“With thought and care” is my starter on this. Many creative people refuse to be managed, but they can be led. This is what Dan Pink talks about when he discusses the alignment of passions with purpose. Embedded in this short sentence is a huge mass of complexity around finding what gets people out of bed in the morning to come to work at your enterprise and, more importantly, what keeps them coming over the long term. How then do you design work as an experience that gets the best out of your people and engages them to give their best?
There can be no single HR strategy for the motivation of intelligent people. But in general we look to the higher-order categories on Maslow’s triangle and to leadership strategies toward the more consultative end of Tannenbaum and Schmidt’s Leadership Style continuum. Virgin is a good case study in this sense, in so far as they have cracked the engagement and leadership issue in their enterprises. My book Leading Innovation, Creativity, and Enterprise features an exclusive interview with Sir Richard Branson where he describes aspects of The Virgin Way.
How do you structure a BBE?
We need a much more organic/biological outlook on organization development than an industrial/process model if we are to create enterprises which think, learn, adapt, and respond to a changing environment. I compare an industrial approach to one that is more biological, drawing the analogy with how bees create complex structures with simple organization. As we computerize businesses and commerce in general, it seems we are in danger of returning to industrial algorithms for getting things done which do not align with the hugely complex organisms we are as human beings.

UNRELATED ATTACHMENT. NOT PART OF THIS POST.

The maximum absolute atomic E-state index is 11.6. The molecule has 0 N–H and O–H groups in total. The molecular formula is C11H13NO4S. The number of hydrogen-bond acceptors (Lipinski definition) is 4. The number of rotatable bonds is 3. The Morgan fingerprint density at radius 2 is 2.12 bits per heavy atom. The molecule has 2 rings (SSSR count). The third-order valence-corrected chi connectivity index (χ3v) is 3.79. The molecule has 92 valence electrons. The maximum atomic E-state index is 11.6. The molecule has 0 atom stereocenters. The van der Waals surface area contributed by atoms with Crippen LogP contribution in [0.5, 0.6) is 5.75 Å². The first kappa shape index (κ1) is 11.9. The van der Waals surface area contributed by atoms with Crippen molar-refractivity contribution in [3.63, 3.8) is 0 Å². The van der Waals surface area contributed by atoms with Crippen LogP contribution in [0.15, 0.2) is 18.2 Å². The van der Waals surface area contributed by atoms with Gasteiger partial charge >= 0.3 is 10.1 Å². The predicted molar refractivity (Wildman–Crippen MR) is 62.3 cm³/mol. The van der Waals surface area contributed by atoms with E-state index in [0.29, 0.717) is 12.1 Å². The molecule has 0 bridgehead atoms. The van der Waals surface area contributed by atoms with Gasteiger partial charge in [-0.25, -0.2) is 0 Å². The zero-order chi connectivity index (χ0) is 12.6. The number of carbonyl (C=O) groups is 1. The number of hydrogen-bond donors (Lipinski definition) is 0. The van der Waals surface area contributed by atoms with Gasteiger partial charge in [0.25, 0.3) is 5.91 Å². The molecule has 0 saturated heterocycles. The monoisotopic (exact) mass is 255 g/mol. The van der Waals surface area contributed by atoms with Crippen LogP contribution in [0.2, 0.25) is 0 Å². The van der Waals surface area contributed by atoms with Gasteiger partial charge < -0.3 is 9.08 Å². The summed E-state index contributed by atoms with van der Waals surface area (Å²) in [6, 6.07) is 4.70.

While writing this, I suffered the indignity of phoning the tax office to get a form to send my corporation tax in, only to be told that I could not have the form without a special code. Trouble was, the reason I called them was because they had not sent the code in the first place! I pointed out the Kafkaesque nature of the problem, yet the “assistant” was only able to repeat the algorithm and tell me they were unable to do anything but “what the system required.” Clearly Her Majesty’s Revenue and Customs is some way from being a BBE, having handed its brain over to a robot!
That said, the BBEs I’ve interviewed may have the same amounts of information and intelligence as others, yet they use it to superior value. I studied the examples of Metro Bank, Innocent Drinks, Ingentis, and other companies to gain practical insights into how these ideas translate into everyday practice. In a world where we have all the data we need to do amazing things, the job of leaders and those they lead is to convert that data into information with utility and value to those who need it.
Feed your mind … and the rest will follow
It’s one thing to be personally creative. It’s quite another to create a culture where creativity and innovation are embedded into the “corporate corpuscles” of the enterprise. Part of that individual and collective mindset concerns the ability to embrace failure. In Virgin’s case, Richard Branson says he has lost count of the times people told him his new ideas would not succeed. I learned from Richard that we shared parental encouragement to always keep trying. In Richard’s case he says:
“My mother taught me that I should not focus on past regrets, so with regards to business I don’t. My teams and I do not allow mistakes or failures to deter us. In fact, even when something goes wrong, we continue to search for new opportunities”
- BBEs are not just concerned with encouraging individuals to bring their minds, bodies, and souls to work. They make collective creativity and innovation work at the enterprise level.
- BBEs do this by encouraging a culture of intrapreneurship and through the use of formal and informal strategies and tools for divergent and convergent thinking.
- BBEs often manage to pull off the clever trick of making a large enterprise feel like a small one, where people can combine their passions with a purpose. To do complex things in a large enterprise, the organizational design principle of simplicity must be used.
Industries are realizing the advantages of the Internet of Things and digital transformation at different speeds and on different scales. See how IDC sees the landscape in The Internet of Things and Digital Transformation: A Tale of Four Industries.Comments